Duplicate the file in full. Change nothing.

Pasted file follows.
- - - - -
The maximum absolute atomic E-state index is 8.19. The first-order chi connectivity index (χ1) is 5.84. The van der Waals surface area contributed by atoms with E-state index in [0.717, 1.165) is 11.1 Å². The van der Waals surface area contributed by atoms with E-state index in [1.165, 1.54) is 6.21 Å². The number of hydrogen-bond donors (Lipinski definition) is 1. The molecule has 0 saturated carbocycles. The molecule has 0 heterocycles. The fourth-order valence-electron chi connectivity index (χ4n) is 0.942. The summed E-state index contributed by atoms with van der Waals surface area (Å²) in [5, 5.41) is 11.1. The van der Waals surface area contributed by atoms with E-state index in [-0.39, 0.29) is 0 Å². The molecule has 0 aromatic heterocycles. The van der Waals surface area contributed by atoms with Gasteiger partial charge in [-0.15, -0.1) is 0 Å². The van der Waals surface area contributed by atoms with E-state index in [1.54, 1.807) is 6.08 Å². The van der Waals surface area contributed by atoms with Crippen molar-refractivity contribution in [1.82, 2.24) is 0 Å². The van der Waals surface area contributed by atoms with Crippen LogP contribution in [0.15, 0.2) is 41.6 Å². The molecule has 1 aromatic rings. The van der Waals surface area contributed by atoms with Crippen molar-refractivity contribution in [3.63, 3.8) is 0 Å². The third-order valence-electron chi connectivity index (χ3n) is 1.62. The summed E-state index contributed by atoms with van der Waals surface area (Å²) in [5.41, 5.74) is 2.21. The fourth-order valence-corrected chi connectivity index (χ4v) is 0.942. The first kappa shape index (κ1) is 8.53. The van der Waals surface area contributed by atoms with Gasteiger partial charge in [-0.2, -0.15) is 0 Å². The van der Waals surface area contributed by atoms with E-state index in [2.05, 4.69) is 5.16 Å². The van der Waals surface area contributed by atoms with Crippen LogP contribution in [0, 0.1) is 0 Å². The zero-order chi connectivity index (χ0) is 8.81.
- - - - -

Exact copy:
The maximum absolute atomic E-state index is 8.19. The first-order chi connectivity index (χ1) is 5.84. The van der Waals surface area contributed by atoms with E-state index in [0.717, 1.165) is 11.1 Å². The van der Waals surface area contributed by atoms with E-state index in [1.165, 1.54) is 6.21 Å². The number of hydrogen-bond donors (Lipinski definition) is 1. The molecule has 0 saturated carbocycles. The molecule has 0 heterocycles. The fourth-order valence-electron chi connectivity index (χ4n) is 0.942. The summed E-state index contributed by atoms with van der Waals surface area (Å²) in [5, 5.41) is 11.1. The van der Waals surface area contributed by atoms with E-state index in [-0.39, 0.29) is 0 Å². The molecule has 0 aromatic heterocycles. The van der Waals surface area contributed by atoms with Gasteiger partial charge in [-0.15, -0.1) is 0 Å². The van der Waals surface area contributed by atoms with E-state index in [1.54, 1.807) is 6.08 Å². The van der Waals surface area contributed by atoms with Crippen molar-refractivity contribution in [1.82, 2.24) is 0 Å². The van der Waals surface area contributed by atoms with Crippen LogP contribution in [0.15, 0.2) is 41.6 Å². The molecule has 1 aromatic rings. The van der Waals surface area contributed by atoms with Crippen molar-refractivity contribution in [3.63, 3.8) is 0 Å². The third-order valence-electron chi connectivity index (χ3n) is 1.62. The summed E-state index contributed by atoms with van der Waals surface area (Å²) in [5.41, 5.74) is 2.21. The fourth-order valence-corrected chi connectivity index (χ4v) is 0.942. The first kappa shape index (κ1) is 8.53. The van der Waals surface area contributed by atoms with Gasteiger partial charge in [-0.2, -0.15) is 0 Å². The van der Waals surface area contributed by atoms with E-state index in [2.05, 4.69) is 5.16 Å². The van der Waals surface area contributed by atoms with Crippen LogP contribution in [0, 0.1) is 0 Å². The zero-order chi connectivity index (χ0) is 8.81.